Finally, here are a few tricks to help you maximize the nutritional benefits of your homemade diet, and minimize the time and energy you spend creating it.

Perhaps the single most important ingredient in any dietary plan is variety. There is no single list of ingredients that will supply all the nutrients your animal friend needs. When her meals are made from different foods day to day, week to week, her body will have a broad range of sources from which to draw the nutrients she needs.

Dried beans and other legumes are cheap and nutritious sources of protein. They take a little more time to prepare than their canned counterparts, but for most of that time they’re sitting in the pot while you go on about your day, so you may find it well worthwhile. To minimize “gassiness,” soak beans in water for at least eight hours or overnight, rinse thoroughly, and add a small potato to the pot while they cook. (Discard the potato after cooking.) If you don’t have time for a long soak, bring beans and water to a boil, remove from heat, and soak for one hour. Rinse thoroughly, add fresh water, and proceed with cooking.

Tofu, lentils, and split peas are quick and easy protein sources. Tofu is ready-to-eat, lentils cook in forty minutes or less, split peas in about an hour—with no presoaking. All three are favorites with most four-legged taste-testers.
Overcook beans and grains a bit, to help make them easier to digest.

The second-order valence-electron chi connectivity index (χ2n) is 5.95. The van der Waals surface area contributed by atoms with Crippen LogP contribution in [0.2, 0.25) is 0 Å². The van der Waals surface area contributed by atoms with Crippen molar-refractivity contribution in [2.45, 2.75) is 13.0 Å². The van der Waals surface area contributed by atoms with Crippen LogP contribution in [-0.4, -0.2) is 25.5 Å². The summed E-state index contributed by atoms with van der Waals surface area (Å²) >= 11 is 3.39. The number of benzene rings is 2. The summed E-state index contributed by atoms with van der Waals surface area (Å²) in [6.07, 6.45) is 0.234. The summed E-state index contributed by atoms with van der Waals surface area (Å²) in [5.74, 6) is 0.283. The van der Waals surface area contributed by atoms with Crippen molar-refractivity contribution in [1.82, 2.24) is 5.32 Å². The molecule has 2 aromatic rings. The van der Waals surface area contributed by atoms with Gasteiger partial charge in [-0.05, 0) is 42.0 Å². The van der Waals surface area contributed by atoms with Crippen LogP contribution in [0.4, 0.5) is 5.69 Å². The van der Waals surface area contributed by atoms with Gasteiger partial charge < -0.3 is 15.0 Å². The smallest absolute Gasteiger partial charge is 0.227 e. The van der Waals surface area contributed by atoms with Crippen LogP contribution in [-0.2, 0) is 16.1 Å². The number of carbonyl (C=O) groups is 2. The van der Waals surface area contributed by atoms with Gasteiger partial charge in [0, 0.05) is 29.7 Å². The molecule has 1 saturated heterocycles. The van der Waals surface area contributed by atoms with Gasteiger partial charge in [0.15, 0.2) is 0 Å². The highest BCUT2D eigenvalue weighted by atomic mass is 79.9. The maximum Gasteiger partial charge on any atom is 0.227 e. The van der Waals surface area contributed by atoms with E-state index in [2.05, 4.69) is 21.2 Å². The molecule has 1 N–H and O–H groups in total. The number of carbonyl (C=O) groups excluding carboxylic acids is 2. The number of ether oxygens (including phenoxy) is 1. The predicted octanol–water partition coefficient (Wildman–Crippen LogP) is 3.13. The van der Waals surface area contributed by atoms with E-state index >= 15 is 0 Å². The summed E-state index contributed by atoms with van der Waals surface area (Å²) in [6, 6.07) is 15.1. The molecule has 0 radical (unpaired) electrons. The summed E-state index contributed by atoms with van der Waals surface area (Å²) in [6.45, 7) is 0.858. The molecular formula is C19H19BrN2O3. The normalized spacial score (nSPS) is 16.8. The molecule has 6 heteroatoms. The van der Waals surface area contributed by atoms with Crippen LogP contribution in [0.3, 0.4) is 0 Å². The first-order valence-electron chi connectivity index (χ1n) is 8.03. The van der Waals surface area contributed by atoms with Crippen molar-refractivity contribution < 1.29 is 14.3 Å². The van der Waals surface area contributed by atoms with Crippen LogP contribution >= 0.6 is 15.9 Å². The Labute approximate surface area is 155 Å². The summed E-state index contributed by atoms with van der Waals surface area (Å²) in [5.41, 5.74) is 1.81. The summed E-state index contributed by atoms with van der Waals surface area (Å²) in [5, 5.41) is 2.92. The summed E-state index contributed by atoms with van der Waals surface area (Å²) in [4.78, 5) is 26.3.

Raw rolled oats and rolled barley can be fed raw, so they’re excellent sources of vitamins, enzymes, and amino acids that might otherwise be diminished by the heat of cooking.

Carrots, broccoli stalks, apples, and melons are just a few of the fruits and vegetables that can become tasty snacks. Not only do they provide phytonutrients, but they help exercise teeth and gums and satisfy the need to chew. (Your dog will love discovering that his crisp, juicy apple tastes better than any other ball he’s ever played with. Your cat will feel the same about her melon balls.)

When you first switch to a fresh food diet, you may see pieces of whole foods appear in the stool. After a few weeks, your friend’s system will accommodate the change and you should see less undigested food passing through. If that is not the case, try cooking those items a little longer, or purée them in a food processor or blender.

If your dog or cat is a little fussy, try a tasty topping to spark her interest. Popular choices include tomato sauce, non-dairy milk, nutritional yeast flakes, broth; vegetable, olive, or flax seed oil.

If all of this sounds like a lot to remember, please don’t get bogged down in the “how-to.” Your own good sense about healthy food choices, along with your ability to monitor your animal family members closely for information about what they need, are your best tools for making the most of your dietary plan. Let the above guidelines help you eliminate hassles and inform your choices—but remember to keep it fun and creative. You’ll find that preparing meals for your companion is a subtle but meaningful enhancement to your relationship. There’s a big difference between opening a can or a bag of food while your mind is busy with the affairs of the day, and thoughtfully choosing ingredients that meet your loved one’s changing needs and please his palate. It’s just one more opportunity to connect, and to honor the relationship you treasure. Believe me, the way you’ll feel when you see how much he loves what you made for him tonight will make you glad you took the trouble. When you see him blossom with vibrant good health, and continue to thrive long into his senior years, you’ll know it was one of the best things you could have done for him. And you know how appreciative he can be.

Adapted from The Complete Holistic Dog Book: Home Health Care for Our Canine Companions by Jan Allegretti, D.Vet.Hom. Copyright © 2003, 2018 by Jan Allegretti.